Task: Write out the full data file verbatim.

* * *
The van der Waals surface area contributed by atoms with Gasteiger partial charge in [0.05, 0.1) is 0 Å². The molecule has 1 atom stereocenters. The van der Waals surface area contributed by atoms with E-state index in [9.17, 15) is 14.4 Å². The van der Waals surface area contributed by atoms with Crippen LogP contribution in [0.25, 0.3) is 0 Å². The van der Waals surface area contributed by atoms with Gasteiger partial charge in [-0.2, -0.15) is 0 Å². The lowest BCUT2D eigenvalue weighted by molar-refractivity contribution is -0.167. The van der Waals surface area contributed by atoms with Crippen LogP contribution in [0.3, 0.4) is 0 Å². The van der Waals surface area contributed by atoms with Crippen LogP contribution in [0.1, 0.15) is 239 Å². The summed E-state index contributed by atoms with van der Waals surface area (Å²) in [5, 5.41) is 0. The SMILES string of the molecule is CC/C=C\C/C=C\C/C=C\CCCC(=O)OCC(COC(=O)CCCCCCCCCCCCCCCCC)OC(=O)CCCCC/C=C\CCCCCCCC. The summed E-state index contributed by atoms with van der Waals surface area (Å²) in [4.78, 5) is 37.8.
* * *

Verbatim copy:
The van der Waals surface area contributed by atoms with Gasteiger partial charge in [0.05, 0.1) is 0 Å². The molecule has 1 atom stereocenters. The van der Waals surface area contributed by atoms with E-state index in [9.17, 15) is 14.4 Å². The van der Waals surface area contributed by atoms with Crippen LogP contribution in [0.25, 0.3) is 0 Å². The van der Waals surface area contributed by atoms with Gasteiger partial charge in [-0.2, -0.15) is 0 Å². The lowest BCUT2D eigenvalue weighted by molar-refractivity contribution is -0.167. The van der Waals surface area contributed by atoms with Crippen LogP contribution in [0.3, 0.4) is 0 Å². The van der Waals surface area contributed by atoms with Crippen LogP contribution in [0.1, 0.15) is 239 Å². The summed E-state index contributed by atoms with van der Waals surface area (Å²) in [5, 5.41) is 0. The SMILES string of the molecule is CC/C=C\C/C=C\C/C=C\CCCC(=O)OCC(COC(=O)CCCCCCCCCCCCCCCCC)OC(=O)CCCCC/C=C\CCCCCCCC. The summed E-state index contributed by atoms with van der Waals surface area (Å²) in [4.78, 5) is 37.8.